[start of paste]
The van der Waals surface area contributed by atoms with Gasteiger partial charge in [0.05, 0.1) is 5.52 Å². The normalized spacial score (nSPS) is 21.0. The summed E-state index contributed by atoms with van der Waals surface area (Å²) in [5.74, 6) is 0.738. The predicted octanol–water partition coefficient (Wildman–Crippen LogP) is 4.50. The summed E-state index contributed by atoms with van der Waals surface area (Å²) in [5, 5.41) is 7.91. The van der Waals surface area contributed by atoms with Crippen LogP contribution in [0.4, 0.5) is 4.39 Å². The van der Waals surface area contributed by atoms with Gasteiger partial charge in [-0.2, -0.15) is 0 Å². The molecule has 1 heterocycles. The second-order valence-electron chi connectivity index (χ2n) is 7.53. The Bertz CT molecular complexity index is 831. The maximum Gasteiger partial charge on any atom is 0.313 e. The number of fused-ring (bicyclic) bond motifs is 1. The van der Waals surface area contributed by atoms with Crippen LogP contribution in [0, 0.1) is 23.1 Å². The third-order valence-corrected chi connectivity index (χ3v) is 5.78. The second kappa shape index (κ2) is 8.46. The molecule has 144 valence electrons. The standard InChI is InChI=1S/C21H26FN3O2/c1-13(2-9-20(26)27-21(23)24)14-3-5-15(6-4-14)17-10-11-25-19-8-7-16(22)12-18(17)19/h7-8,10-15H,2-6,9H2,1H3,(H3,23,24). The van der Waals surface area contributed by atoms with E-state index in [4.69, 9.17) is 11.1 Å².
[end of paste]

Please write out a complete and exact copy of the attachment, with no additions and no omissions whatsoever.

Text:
The van der Waals surface area contributed by atoms with Gasteiger partial charge in [0.05, 0.1) is 5.52 Å². The normalized spacial score (nSPS) is 21.0. The summed E-state index contributed by atoms with van der Waals surface area (Å²) in [5.74, 6) is 0.738. The predicted octanol–water partition coefficient (Wildman–Crippen LogP) is 4.50. The summed E-state index contributed by atoms with van der Waals surface area (Å²) in [5, 5.41) is 7.91. The van der Waals surface area contributed by atoms with Crippen LogP contribution in [0.4, 0.5) is 4.39 Å². The van der Waals surface area contributed by atoms with Gasteiger partial charge in [-0.2, -0.15) is 0 Å². The molecule has 1 heterocycles. The second-order valence-electron chi connectivity index (χ2n) is 7.53. The Bertz CT molecular complexity index is 831. The maximum Gasteiger partial charge on any atom is 0.313 e. The number of fused-ring (bicyclic) bond motifs is 1. The van der Waals surface area contributed by atoms with Crippen LogP contribution in [0, 0.1) is 23.1 Å². The third-order valence-corrected chi connectivity index (χ3v) is 5.78. The second kappa shape index (κ2) is 8.46. The molecule has 144 valence electrons. The standard InChI is InChI=1S/C21H26FN3O2/c1-13(2-9-20(26)27-21(23)24)14-3-5-15(6-4-14)17-10-11-25-19-8-7-16(22)12-18(17)19/h7-8,10-15H,2-6,9H2,1H3,(H3,23,24). The van der Waals surface area contributed by atoms with E-state index in [4.69, 9.17) is 11.1 Å².